My brother was dying, nobody helped: Murdered college student's brother

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Mumbai:  Nine people, arrested in connection with bludgeoning Class XI student Ansh Agarwal to death in Mumbai, have been sent to police custody till April 25. The other three arrested, who are minors, have been sent to juvenile custody.

According to the police, 16-year-old Ansh was beaten up by around 30 boys from his college because he objected to a lewd SMS that the main accused in the case sent to his girlfriend. Police say the main accused and Ansh were from the same tuition class.

On Tuesday evening, the boys landed up at Ansh's house and when his father - a wealthy businessman - said Ansh was out, they asked his elder brother, 19-year-old Akarsh, to come down for a chat. Outside the building they kidnapped him.

Ansh was then told to come to a particular place where the boys were waiting for him. He was then beaten up and later succumbed to his injuries.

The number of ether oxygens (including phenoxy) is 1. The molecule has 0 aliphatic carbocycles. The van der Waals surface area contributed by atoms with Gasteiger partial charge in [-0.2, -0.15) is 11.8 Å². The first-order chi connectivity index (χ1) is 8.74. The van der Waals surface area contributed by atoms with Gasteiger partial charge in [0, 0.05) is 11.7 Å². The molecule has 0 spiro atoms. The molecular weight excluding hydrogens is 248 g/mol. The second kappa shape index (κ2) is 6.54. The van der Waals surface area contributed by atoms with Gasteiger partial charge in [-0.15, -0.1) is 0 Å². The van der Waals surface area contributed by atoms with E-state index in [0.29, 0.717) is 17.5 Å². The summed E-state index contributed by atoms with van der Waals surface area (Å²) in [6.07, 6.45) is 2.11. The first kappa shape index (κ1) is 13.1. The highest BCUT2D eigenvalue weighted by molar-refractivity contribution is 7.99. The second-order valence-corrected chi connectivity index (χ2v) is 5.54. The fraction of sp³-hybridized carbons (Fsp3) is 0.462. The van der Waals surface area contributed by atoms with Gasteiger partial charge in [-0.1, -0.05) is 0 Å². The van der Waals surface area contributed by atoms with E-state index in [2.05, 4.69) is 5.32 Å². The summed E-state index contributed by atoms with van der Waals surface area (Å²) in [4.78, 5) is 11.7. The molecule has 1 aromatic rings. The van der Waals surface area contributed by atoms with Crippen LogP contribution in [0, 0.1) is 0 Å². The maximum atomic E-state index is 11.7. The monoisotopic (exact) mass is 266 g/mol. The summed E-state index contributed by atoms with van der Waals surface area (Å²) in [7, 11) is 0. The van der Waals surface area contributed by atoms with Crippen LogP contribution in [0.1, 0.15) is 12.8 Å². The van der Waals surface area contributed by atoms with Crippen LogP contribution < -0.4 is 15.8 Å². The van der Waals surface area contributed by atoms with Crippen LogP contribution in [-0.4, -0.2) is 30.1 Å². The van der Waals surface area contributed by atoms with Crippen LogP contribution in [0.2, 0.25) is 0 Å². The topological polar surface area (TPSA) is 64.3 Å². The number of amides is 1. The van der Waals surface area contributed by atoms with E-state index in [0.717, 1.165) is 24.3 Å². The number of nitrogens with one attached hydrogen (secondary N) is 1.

Recalling the incident, his brother says only one person came forward to help his brother.

"It is like the Keenan-Reuben case. Thirty people assaulted me and then Ansh followed me and was beaten up. They chased Ansh and beat him. They then smashed his face with a pavement stone block. This happened at around 10.30pm on Tuesday and only one person came to help me take Ansh to hospital, but I knew he was dead," said Akarsh.

"He (the main accused) had sent an SMS to a female friend and Ansh told him not to bother her, they had a tussle over this. Later, Ansh apologised to the main accused and asked him to end it here saying it's a trivial matter," Akarsh added.

Ansh's family is in deep shock after the incident. "Nobody came to help them. This is Mumbai, not a village," said his sister Harshi.

Suhas Warke, the Deputy Commissioner of Police, said the police have arrested them on charges of murder, unlawful assembly and rioting.

Ansh's murder is almost a replay of the horrific murders of Keenan and Ruben -  young men who were killed in front of a crowded bar for putting up a fight against a gang misbehaving with their girlfriends.

Ansh's murderers, however, were not gangsters; they were educated, young men from well-off families. But their brutality and lust for bloody revenge is inexplicable.

And their open attack on a busy Mumbai road is holding up a mirror once again to Mumbai's apathy.


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